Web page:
Alfonso Cuarón’s Roma, from 2018, was a watershed moment for the film industry. Netflix, after revolutionizing how and where people view cinematic content, made a show of strength by coming for the industry’s most coveted honors: the Oscars. But they did it on their terms. Bucking the big theater chains’ demand for a 90-day exclusivity period, Netflix opted instead for a three-week limited theatrical release before making Roma available for streaming worldwide. Despite forgoing a traditional wide release, the black-and-white foreign-language film still managed to garner 10 Academy Award nominations in 2019, including Best Picture, and took home statues for Best Foreign Language Film, Best Director, and Best Cinematography. Netflix played by their own rules and still won the game. Now, they’ve reshaped the playing field.
This year, Netflix is eyeing a race where they’re arguably their own best competition. Topping their bill of Academy fare are Martin Scorsese’s The Irishman and Noah Baumbach’s Marriage Story, already viable contenders in the direction, writing, and acting categories, and nearly assured nominees for Best Picture.
Like Roma before it, with its stunning widescreen photography and languid long takes, Scorsese’s 210-minute gangster epic cuts a strange figure beside the much-maligned disrupter of the theatrical experience. But, in today’s market, the major studios are increasingly reluctant to put down a $140 million bet on a picture with no IP and no costumed superheroes, so Netflix is one of the few places creators can turn for ambitious, original, spandex-free content.
With the streaming site’s backing, Scorsese returns to his iconic mobster milieu, but this time with the maturity of an elder statesman of the cinema. In his new film, former hitman Frank “The Irishman” Sheeran (Robert De Niro), nearing the end of his days, reflects on his life and the choices he has made. Questions of conscience suffuse this underworld yarn, and fans of Scorsese will notice multiple instances of him lifting visual quotes from his own filmography and reframing them in a new light of rueful observation. The Irishman is a gangster film, yet ruminations on mortality and spirituality hang heavy in the air, making it less a return to form for Scorsese and more an elegiac summation of a career.
Joining him are a cast of familiar faces, and new. Al Pacino, perhaps the only septuagenarian Italian in Hollywood never to appear in a Scorsese picture, rewards our patience with a flamboyant turn as union boss Jimmy Hoffa, a performance showy and commanding enough to position him as an early favorite in the Best Supporting Actor category. Meanwhile, Joe Pesci stakes out a different territory altogether. Infamous for his unleashed bulldog persona in Goodfellas and Casino, here, Pesci’s character simmers with controlled menace, pronouncing death sentences with little more than innuendo.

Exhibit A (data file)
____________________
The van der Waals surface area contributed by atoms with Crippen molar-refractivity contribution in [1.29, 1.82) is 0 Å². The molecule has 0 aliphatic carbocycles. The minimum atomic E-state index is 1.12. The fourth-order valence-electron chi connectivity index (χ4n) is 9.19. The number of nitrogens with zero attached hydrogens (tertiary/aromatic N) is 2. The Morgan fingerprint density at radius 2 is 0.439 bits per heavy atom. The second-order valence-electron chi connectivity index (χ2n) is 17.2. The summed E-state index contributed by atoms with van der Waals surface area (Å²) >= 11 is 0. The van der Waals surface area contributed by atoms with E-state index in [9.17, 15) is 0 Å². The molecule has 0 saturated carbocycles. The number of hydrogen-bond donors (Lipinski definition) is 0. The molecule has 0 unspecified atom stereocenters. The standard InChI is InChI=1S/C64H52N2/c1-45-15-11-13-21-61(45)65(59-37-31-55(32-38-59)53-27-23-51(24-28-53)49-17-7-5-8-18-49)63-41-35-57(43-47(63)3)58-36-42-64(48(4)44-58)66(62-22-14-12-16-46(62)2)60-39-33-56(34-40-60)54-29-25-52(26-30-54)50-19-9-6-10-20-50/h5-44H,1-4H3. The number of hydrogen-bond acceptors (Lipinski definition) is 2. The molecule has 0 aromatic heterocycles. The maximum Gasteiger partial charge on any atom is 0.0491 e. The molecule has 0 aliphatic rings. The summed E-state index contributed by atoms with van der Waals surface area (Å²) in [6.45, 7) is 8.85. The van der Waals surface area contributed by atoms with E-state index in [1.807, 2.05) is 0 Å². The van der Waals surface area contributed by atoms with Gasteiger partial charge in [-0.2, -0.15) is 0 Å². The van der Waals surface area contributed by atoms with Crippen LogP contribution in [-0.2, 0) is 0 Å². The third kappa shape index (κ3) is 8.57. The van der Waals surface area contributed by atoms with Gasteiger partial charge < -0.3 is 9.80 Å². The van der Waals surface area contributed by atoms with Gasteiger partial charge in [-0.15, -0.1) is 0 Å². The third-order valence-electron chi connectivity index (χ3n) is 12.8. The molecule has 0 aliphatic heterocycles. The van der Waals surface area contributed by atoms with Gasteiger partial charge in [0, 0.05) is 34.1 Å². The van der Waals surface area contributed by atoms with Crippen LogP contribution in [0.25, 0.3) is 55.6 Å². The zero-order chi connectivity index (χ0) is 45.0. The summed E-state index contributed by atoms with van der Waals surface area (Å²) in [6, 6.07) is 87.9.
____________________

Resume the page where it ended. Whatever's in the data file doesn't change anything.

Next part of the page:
The composure of Pesci’s character is an analogue for the film as a whole. It’s a quieter Scorsese picture, but confident and sincere. Those hungry for sumptuous, aesthetic flourishes will have their appetites sated more than once, especially by a bravura sequence at a car wash, but otherwise the focus on story and character is lean and purposeful — adjectives not usually ascribed to three-and-a-half-hour epics. The film’s crisp, assertive pace is a testament to Scorsese’s collaborators, his crew as well as his cast, and the Oscars are gearing up to acknowledge their feat handsomely, with strong contention in the Best Adapted Screenplay category, Best Editing, Best Cinematography, and Best Costume Design.
Netflix’s other Oscar-season sensation, this one from Noah Baumbach, was born of a preexisting relationship between the site and the auteur. Netflix released Baumbach’s last picture, The Meyerowitz Stories (New and Selected), but that was way back in 2017, before Oscar and Netflix would even dare be uttered in the same sentence.
Now, Baumbach’s latest isn’t just in the conversation; it’s a conversation-starter. Marriage Story is arguably the writer/director’s most accomplished film to date. Adam Driver and Scarlett Johansson both give stirring performances as flawed but lovable characters who can no longer love each other. The dissolution of their marriage, despite nobler intentions, mires them in a legal and custody battle that requires the worst of themselves rather than the best.
Johansson gives a grounded, impactful performance, punctuated by a single-take monologue acute with resentment and her own burgeoning self-discovery. But ultimately, the film is Driver’s showcase, who seems more and more a revelation with each passing role. Here, he registers that range from pathetic to comedic, from brutal to vulnerable, sometimes alternately, oftentimes simultaneously.
Baumbach’s deft script and precise visual language makes these standout performances possible. One scene in particular, near the middle of the film, starts out as a respectful conversation before escalating into a full-scale shock-and-awe campaign of verbal artillery. The tempo rises; the cuts sharpen; the framing tightens. As these two lay into each other, the audience is bullied with invective, captive to the venomous discharge of hurt and blame unloaded with intent to kill. The scene is a perfect marriage of performance, script, and direction, and this level of cinematic harmony buoys this disharmonious tale from beginning to end. Along with writing and acting nominations, expect to see editor Jennifer Lame and cinematographer Robbie Ryan receive acknowledgement from the Academy this year for their outstanding work on this incredible film.
Undoubtedly, the movie landscape is changing, but we’re still not in short supply of good art worth celebrating and rewarding, and that’s something to be grateful for.